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Judges' power curbed


WASHINGTON -- Splitting 5-4, the Supreme Court sharply cut back yesterday on the power of federal judges to help inner-city schools overcome racial segregation by drawing up costly programs that might entice white students to come in from the suburbs.

Reaching beyond city limits to attract students is an excessive use of federal court power in desegregation cases, even when a judge does not order suburban students to come to town but merely invites them with new programs in city schools, the court majority said.

The ruling reflected the court's impatience with continued court supervision of once-segregated school districts, and stressed anew the lack of power of judges to command city-suburban solutions to city segregation problems.

The court apparently had agreed last September to rule on only a few details of the latest phase in the 18-year history of court-ordered desegregation of the public schools in Kansas City, Mo. But when the ruling emerged yesterday, the majority had expanded the case to cover basic questions about federal judges' authority.

For the Kansas City schools, the decision could scuttle some of the most ambitious parts of a desegregation order that has become the most costly in history: a court-devised plan, costing $200 million a year, that seeks to bring high-quality education to all the Missouri city's schools. The city schools spend about $9,400 a year per pupil, compared with about $5,900 in the surrounding suburbs.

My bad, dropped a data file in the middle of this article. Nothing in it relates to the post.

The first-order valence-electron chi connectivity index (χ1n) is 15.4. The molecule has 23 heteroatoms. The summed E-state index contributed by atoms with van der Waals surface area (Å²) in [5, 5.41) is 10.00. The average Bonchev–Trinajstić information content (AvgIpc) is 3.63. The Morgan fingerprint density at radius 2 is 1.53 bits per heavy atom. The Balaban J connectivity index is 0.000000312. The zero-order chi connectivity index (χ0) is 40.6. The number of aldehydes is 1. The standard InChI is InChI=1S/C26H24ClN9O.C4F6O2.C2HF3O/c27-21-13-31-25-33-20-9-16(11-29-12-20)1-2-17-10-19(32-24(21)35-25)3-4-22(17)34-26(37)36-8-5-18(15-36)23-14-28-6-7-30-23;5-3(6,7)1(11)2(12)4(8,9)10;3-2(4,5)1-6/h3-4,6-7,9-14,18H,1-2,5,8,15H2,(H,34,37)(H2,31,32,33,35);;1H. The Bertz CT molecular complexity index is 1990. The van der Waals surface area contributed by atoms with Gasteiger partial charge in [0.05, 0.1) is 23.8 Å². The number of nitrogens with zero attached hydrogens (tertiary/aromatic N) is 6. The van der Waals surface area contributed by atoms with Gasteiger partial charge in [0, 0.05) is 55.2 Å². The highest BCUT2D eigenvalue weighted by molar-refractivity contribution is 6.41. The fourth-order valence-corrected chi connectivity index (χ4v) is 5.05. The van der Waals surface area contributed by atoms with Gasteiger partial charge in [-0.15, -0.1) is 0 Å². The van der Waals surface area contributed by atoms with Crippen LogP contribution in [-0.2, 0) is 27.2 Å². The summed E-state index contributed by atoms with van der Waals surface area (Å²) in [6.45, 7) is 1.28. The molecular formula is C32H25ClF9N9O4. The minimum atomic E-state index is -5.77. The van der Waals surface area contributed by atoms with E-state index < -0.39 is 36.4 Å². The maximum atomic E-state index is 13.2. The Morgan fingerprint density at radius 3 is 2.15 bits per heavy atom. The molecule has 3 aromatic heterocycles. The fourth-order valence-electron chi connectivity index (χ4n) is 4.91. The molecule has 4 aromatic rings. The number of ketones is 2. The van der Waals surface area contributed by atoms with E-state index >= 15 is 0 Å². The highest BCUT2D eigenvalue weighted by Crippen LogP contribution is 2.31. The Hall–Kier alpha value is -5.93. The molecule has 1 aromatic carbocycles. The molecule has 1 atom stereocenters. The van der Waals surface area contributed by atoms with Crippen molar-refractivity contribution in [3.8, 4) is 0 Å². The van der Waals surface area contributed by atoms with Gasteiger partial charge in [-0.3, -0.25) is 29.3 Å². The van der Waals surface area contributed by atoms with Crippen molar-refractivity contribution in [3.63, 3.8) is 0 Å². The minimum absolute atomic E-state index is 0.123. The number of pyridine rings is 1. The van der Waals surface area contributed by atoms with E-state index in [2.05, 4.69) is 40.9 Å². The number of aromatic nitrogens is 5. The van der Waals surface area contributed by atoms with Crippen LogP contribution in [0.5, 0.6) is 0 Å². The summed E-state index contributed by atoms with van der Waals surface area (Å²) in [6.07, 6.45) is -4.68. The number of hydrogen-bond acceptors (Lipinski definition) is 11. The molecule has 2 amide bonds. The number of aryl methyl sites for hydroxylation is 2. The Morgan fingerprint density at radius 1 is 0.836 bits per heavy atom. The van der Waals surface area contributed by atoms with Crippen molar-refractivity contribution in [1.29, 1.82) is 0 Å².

The programs are far beyond the city schools' own budget, so the state of Missouri has been under orders to pay much of the cost.

Forty-one years after racial segregation officially ended in Missouri, more than 68 percent of the students in the city's schools are black. Federal courts thus decided that, if those schools ever were to be integrated, white students must have reasons to come in from the suburbs, and "white flight" from city schools had to be ended and reversed.

When the suburbs themselves have not engaged in unconstitutional racial segregation, and segregation has been confined solely within the city, a federal judge's power to oversee city desegregation stops at the city limits, the court said in an opinion written by Chief Justice William H. Rehnquist.

Justice Clarence Thomas, the court's only black member, joined in the ruling but wrote separately to condemn many of the lower courts' desegregation decisions since the original desegregation ruling in Brown vs. Board of Education in 1954.

The Supreme Court itself, he said, has allowed lower courts to issue "extraordinary remedies" for past school segregation.

Using that sweeping authority, Justice Thomas said, lower-court judges have been assuming wrongly that black students in public schools are inferior "and that blacks cannot succeed without the benefit of the company of whites."

The Kansas City case reached the justices as a test of court orders to raise the pay of virtually all school district employees, and to continue to offer high-quality education programs until student test scores reached a national average.

Both those orders, the Supreme Court majority said, were the result of the lower courts' view that the city schools had to be made attractive to white suburban students. The justices ordered the lower courts to reconsider both. But they suggested that the high-quality education program perhaps should be ended altogether.

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